The BBC has been forced to issue a swift apology after broadcasting a swear word during its coverage of the Oxford-Cambridge Boat Race.
The profanity in question was uttered by the cox of the Cambridge women’s crew, despite the BBC warning teams each year against swearing, reported The Telegraph. A system is thought to be in place that would “see more than one instance of offensive language result in a cut taking place”, added the paper.
But although the BBC was forced to “apologise for any offence caused”, studies suggest that the subject of swearing is not always such a black and white issue.
The act of swearing is often associated with anger and irritation, but more than one study has found there to be a connection between profanity and honesty.
In 2017, a team of psychologists from the Netherlands, the UK, the US and Hong Kong surveyed 276 participants about their most commonly used and favourite swear words. They then took part in a lie detector test, which found that the people who used the most swear words were also less likely to be lying.
“Swearing is often inappropriate but it can also be evidence that someone is telling you their honest opinion,” said Dr David Stillwell, a lecturer in big data analytics at the University of Cambridge and one of the researchers behind the study. “Just as they aren’t filtering their language to be more palatable, they’re also not filtering their views.”
The science news site phys.org also reported on a second survey carried out by the same team, which involved measuring the use of swear words in the online social interactions of 75,000 US-based Facebook users.
“The research found that those who used more profanity were also more likely to use language patterns that have been shown in previous research to be related to honesty, such as using pronouns like ‘I’ and ‘me’,” explained the site.
Con: can harm your career
Employees who curse in the workplace “may lose more than loose change” in a swear jar and could see themselves actually missing out on a promotion as a result, according to a 2012 study of 2,000 hiring managers and 3,800 staff by the US CareerBuilder website.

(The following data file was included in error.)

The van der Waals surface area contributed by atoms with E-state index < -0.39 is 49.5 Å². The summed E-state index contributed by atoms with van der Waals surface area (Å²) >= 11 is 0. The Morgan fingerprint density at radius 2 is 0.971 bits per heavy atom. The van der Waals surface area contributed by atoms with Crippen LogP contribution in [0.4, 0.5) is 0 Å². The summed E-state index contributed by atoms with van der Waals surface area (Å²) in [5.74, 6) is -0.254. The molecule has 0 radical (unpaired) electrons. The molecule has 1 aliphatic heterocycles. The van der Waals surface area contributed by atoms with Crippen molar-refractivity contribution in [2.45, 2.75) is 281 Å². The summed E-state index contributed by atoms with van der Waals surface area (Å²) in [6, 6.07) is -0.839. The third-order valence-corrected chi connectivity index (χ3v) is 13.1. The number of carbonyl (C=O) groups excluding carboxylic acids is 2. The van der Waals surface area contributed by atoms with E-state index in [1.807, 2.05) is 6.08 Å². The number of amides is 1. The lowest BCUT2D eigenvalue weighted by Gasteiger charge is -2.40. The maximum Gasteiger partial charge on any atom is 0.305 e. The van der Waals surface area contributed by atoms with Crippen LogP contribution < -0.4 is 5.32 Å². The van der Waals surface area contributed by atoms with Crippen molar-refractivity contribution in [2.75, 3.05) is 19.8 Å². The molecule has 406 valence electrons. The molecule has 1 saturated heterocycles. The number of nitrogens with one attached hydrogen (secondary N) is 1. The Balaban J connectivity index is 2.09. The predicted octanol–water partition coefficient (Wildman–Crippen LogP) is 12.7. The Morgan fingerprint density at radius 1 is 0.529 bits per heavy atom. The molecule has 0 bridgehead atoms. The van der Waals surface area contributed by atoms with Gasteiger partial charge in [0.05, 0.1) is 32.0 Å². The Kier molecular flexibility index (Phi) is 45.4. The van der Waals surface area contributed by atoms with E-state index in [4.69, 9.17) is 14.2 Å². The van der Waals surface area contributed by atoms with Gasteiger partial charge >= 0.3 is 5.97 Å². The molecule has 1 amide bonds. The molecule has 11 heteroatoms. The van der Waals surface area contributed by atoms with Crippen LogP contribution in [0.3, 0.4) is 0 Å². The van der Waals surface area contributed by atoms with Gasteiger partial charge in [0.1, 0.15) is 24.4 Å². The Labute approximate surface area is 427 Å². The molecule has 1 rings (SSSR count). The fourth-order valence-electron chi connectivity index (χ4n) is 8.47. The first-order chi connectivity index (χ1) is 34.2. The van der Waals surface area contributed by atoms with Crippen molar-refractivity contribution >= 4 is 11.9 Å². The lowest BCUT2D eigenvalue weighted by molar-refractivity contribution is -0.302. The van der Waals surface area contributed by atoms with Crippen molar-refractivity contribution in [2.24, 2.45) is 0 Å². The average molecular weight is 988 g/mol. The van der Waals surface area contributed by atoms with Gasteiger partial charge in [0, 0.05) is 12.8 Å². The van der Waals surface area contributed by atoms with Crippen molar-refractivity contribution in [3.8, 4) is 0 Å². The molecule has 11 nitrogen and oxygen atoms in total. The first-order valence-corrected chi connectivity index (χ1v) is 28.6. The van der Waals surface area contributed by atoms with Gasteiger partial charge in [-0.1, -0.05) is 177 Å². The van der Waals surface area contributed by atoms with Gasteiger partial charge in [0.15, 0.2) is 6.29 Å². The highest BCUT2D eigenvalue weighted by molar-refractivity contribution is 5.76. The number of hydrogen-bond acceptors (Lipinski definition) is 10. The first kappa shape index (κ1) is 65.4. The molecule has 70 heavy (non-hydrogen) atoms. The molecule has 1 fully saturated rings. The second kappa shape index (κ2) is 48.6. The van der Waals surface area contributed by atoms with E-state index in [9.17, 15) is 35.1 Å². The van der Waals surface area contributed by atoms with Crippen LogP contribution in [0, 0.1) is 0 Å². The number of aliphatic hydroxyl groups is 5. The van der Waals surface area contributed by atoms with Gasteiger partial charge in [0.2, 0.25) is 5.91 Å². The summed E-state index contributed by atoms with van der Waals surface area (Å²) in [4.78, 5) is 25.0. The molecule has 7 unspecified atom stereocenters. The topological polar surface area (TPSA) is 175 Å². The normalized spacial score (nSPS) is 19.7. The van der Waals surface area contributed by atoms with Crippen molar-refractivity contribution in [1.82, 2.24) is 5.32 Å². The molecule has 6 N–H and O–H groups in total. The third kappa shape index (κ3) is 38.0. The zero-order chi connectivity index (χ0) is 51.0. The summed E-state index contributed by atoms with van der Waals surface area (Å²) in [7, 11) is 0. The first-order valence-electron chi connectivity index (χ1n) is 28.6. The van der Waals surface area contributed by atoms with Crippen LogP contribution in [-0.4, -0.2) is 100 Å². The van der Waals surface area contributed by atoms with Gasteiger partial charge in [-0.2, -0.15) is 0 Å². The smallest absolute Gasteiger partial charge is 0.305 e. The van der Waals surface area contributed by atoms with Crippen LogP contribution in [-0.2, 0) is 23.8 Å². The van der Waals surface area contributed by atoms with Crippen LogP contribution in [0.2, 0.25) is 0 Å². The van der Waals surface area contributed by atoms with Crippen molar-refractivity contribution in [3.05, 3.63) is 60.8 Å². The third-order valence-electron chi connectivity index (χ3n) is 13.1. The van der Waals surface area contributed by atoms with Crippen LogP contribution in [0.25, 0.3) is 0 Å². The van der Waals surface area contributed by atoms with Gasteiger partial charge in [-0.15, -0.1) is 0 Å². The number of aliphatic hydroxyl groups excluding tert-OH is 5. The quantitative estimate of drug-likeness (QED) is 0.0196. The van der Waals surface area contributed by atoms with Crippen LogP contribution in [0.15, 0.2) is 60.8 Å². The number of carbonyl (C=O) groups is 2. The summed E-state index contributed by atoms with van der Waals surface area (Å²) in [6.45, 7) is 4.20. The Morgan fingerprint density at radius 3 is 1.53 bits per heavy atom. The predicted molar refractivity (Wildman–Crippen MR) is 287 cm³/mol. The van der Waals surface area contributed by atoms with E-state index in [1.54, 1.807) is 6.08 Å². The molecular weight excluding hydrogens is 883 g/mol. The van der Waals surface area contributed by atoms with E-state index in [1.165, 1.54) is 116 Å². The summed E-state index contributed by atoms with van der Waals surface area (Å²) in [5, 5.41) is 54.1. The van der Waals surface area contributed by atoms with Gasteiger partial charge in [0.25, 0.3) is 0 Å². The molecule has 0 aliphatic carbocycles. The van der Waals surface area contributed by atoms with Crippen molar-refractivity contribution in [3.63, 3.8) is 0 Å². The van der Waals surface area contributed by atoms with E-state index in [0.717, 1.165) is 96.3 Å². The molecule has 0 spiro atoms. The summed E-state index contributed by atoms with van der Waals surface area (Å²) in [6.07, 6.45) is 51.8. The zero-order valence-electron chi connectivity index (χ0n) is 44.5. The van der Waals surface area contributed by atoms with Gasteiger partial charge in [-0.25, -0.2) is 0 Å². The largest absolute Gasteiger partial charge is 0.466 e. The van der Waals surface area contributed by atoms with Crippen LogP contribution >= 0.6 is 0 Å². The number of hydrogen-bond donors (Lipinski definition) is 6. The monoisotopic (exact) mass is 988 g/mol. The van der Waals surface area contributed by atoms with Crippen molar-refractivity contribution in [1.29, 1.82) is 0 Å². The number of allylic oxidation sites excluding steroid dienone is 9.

CareerBuilder found that 64% of employers said that they’d think less of an employee who repeatedly used profanities, while 57% said they’d be less likely to promote someone who swore in the office.
Most employers (81%) said an employee’s professionalism was brought into question when they swore.
A common criticism thrown at people who swear is that they utter obscenities because they cannot find more intelligent words to express themselves with. This school of thought was evidenced by the CareerBuilder study, which found that 54% of employers thought swearing at work made an employee appear less intelligent.
However, a piece of research in 2015 disproved this widely held view, finding that “people who are well-versed in curse words are more likely to have greater overall language fluency too”, reported Science Alert.
Psychologists Kristin Jay and Timothy Jay of Marist College and the Massachusetts College of Liberal Arts carried out two experiments which involved subjecting a small sample of participants to various verbal fluency tests.
In a report published in the journal Language Scientists, they said they found that “the ability to generate curse words was not an index of overall language poverty” and that “taboo fluency” had a positive correlation with other measures of verbal fluency.
“A voluminous taboo lexicon may better be considered an indicator of healthy verbal abilities rather than a cover for their deficiencies,” the researchers concluded.
Con: can alienate elderly
Even if you are not personally offended by swearing, research shows that a significant proportion of older people are. As a result, cursing in front of them could be seen as alienating and even threatening behaviour.
A study by the polling firm Ipsos Mori, commissioned by the Daily Mail in 2010, found TV swearing to be a major cause for concern, especially among women and the over-55s. Around 45% of over-55s said they had been personally offended by incidents of TV swearing in the past year.
And a similar study in 2016 by Ofcom found that “older people had a low tolerance for swearing, and some wanted it banned completely”, said The Guardian. “To avoid these strong emotional reactions, it may sound like a good idea to put a stop to foul language at work.”
Pro: can be a pain relief
Research has also found there to be a connection between swearing and pain relief. A 2009 study into swearing as a response to pain found that “if you pinch your finger in the car door, you may well feel less pain if you say ‘sh*t’ instead of ‘shoot’”, said CNN.
“The headline message is that swearing helps you cope with pain,” said the study’s lead author, psychologist Richard Stephens, a senior lecturer at Keele University in Staffordshire.
He explained to CNN that swearing triggers “an emotional response in yourself, which triggers a mild stress response, which carries with it a stress-induced reduction in pain”.
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